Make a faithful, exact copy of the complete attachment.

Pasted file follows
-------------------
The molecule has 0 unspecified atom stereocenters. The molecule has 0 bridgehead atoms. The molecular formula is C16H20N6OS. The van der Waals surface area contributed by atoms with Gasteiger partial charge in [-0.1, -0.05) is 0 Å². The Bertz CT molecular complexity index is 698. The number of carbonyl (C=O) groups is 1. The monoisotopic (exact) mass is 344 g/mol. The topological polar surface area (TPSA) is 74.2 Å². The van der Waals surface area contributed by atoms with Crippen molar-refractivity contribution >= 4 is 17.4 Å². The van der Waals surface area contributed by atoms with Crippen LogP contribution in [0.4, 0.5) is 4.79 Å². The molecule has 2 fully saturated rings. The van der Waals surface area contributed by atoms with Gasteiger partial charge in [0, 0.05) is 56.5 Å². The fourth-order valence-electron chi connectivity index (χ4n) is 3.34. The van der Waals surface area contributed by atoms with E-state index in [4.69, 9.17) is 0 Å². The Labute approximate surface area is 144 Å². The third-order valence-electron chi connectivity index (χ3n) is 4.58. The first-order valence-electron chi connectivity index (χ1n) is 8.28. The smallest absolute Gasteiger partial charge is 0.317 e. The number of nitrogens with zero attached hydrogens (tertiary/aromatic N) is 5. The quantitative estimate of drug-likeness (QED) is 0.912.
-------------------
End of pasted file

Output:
The molecule has 0 unspecified atom stereocenters. The molecule has 0 bridgehead atoms. The molecular formula is C16H20N6OS. The van der Waals surface area contributed by atoms with Gasteiger partial charge in [-0.1, -0.05) is 0 Å². The Bertz CT molecular complexity index is 698. The number of carbonyl (C=O) groups is 1. The monoisotopic (exact) mass is 344 g/mol. The topological polar surface area (TPSA) is 74.2 Å². The van der Waals surface area contributed by atoms with Crippen molar-refractivity contribution >= 4 is 17.4 Å². The van der Waals surface area contributed by atoms with Crippen LogP contribution in [0.4, 0.5) is 4.79 Å². The molecule has 2 fully saturated rings. The van der Waals surface area contributed by atoms with Gasteiger partial charge in [0, 0.05) is 56.5 Å². The fourth-order valence-electron chi connectivity index (χ4n) is 3.34. The van der Waals surface area contributed by atoms with E-state index in [4.69, 9.17) is 0 Å². The Labute approximate surface area is 144 Å². The third-order valence-electron chi connectivity index (χ3n) is 4.58. The first-order valence-electron chi connectivity index (χ1n) is 8.28. The smallest absolute Gasteiger partial charge is 0.317 e. The number of nitrogens with zero attached hydrogens (tertiary/aromatic N) is 5. The quantitative estimate of drug-likeness (QED) is 0.912.